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Feature Story: Roots of Empathy

 

Children learn about emotional literacy from tiny teachers

Children in the Cowichan Valley School District are learning about empathy and understanding from the tiniest of teachers—babies.

The Kindergarten/Grade 1 class at Bench Elementary school. Baby Jack and mom Perri are centered.

That’s right, babies are helping our young students learn and understand social responsibility, one of the core competencies in B.C.’s redesigned curriculum that is being implemented across the province. Social responsibility includes the ability to resolve problems peacefully, empathize with others, and create and maintain healthy relationships, and it’s an incredibly important competency that children need to learn to thrive in today’s world.

So where does this learning all happen? Through a program called Roots of Empathy, which is an evidence-based classroom program that has shown significant effect in reducing levels of aggression and bullying among school children while raising social and emotional competence and increasing empathy. Five of these programs are run in elementary schools right here in the Cowichan Valley School District in order to support the emotional literacy of learners.

In each program, a school adopts their own Roots of Empathy family—an infant and parent—who visit the classroom every three weeks throughout the school year. A trained instructor leads the class through observations about the development of the baby, including the baby’s emotions, which in turn helps the children learn about their own feelings and emotions, and those of others. The instructor also visits before and after each family visit, for a total of 27 classes during the year.

Instructor Brenda Lee leading a Roots of Empathy lesson.

“Increased emotional literacy and proactive social interaction are among the aims in Roots of Empathy classes,” said Nancy Buan, Key Point Person for Roots of Empathy in the Cowichan Valley. “In learning empathy for the baby and others, the students also can experience an increased development in empathy for themselves. When the instructors discuss the baby’s progress with the class, they respond to milestones that haven’t occurred with ‘not yet’. The use of this confident expectation when discussing these milestones can often transfer to the child, who may relate if they themselves might be struggling with their own development in school.”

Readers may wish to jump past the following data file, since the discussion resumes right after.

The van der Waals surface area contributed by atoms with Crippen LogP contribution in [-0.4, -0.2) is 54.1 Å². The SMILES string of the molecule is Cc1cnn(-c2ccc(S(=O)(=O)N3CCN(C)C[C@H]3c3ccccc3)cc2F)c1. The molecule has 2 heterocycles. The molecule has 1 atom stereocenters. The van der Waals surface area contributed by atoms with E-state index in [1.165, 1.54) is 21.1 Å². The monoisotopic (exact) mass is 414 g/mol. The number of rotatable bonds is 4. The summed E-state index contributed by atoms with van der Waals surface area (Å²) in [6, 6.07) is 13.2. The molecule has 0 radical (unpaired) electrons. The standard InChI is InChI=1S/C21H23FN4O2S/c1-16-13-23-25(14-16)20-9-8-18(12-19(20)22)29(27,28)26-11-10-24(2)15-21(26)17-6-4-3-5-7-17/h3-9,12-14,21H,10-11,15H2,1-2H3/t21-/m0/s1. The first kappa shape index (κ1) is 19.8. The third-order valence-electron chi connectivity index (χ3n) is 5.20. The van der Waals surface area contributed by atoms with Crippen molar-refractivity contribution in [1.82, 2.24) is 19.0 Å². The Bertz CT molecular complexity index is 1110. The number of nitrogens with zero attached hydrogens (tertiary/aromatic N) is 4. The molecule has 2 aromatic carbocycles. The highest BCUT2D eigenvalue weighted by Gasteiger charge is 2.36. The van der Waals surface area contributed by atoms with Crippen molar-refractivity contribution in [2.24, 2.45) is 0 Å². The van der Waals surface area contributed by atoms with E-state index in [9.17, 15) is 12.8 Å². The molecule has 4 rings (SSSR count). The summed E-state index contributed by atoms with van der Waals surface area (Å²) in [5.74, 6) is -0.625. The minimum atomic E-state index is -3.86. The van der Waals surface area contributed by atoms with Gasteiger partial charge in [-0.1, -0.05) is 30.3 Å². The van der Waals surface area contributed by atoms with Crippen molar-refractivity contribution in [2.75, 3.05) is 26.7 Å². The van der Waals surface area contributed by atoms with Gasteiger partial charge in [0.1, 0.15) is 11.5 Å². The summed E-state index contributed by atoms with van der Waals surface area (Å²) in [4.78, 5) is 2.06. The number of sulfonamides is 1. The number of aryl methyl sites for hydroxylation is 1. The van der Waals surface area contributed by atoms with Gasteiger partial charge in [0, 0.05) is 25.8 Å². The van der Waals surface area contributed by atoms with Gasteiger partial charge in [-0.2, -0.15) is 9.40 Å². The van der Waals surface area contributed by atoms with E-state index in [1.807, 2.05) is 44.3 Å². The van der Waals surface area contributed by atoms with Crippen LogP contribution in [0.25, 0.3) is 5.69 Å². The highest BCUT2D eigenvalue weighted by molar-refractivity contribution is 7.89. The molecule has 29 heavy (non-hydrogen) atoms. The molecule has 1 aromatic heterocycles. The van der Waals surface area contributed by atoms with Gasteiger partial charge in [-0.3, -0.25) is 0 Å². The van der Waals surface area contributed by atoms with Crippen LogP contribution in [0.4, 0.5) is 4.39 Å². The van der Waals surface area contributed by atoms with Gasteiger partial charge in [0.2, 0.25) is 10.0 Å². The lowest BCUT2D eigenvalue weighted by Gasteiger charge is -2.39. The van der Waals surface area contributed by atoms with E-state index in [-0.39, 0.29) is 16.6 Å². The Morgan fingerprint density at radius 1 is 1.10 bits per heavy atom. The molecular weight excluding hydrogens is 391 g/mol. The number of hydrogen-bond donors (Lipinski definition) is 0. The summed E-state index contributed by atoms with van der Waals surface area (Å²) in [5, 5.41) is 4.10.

The program is broken down into four age categories: Kindergarten, Primary (Grades 1-3), Junior (Grades 4-6), and Senior (Grades 7-8). Activities are tailored to the appropriate development of the students participating.

At Bench Elementary school, students in a Kindergarten/Grade 1 class taught by teacher Aliesje Ludvigson have been participating in the Roots of Empathy program this school year with their family Baby Jack and mom Perri. Their Roots of Empathy instructor, Brenda Lee, leads the children through a variety of activities and observations during each visit.

“The students in my class always look forward to the Roots of Empathy lessons, especially the visits with Baby Jack and his mom,” said Ludvigson. “They are excited about the songs and stories, and watching the baby closely as he interacts with his surroundings.”

Baby Jack exploring his surroundings during a lesson.

The goal of Roots of Empathy is greater emotional literacy, which can help create safer and more caring classrooms. According to several studies of the outcome of the program, Roots of Empathy children demonstrated an increase in social and emotional knowledge, a decrease in aggression, and an increase in pro-social behavior (like sharing, helping, and including) among other things—and the results are proving to be lasting.

“They are beginning to be able to read the baby’s body language and make guesses about his needs, and we are able to use that knowledge in every day social scenarios at school,” Ludvigson adds. “My students are learning how to be calm and show excitement in ways that won’t upset or scare the baby, which helps with their own self-regulation.”

While the Roots of Empathy program focuses on competencies like social responsibility, the activities the students participate in also link to classroom curriculum. For example, students help calculate the measurements and weight of the baby, which uses math skills. Children might also use art as a way of exploring their own feelings during or after the visit from their Roots of Empathy family, and song is an integral part of each Roots of Empathy visit.

Baby Jack giving the camera a smile during a lesson.

The program is offered across Canada in both English and French, and its delivered in rural, urban and remote community, including indigenous communities. The program is always looking for more facilitators, so if you love children and are looking for a meaningful volunteer opportunity, consider this role.

To learn more about Roots of Empathy, visit the program website: http://rootsofempathy.org/

 

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Media Contacts:

 

Katie McLaughlin
Communications Specialist
Cowichan Valley School District (SD #79)
Phone: 250-748-0321 ext. 308
Email: kmclaughlin@sd79.bc.ca

 

Cheryl Jackson
Director, Communications and Marketing
Roots of Empathy
Phone: 647-339-0766
Email: cjackson@rootsofempathy.org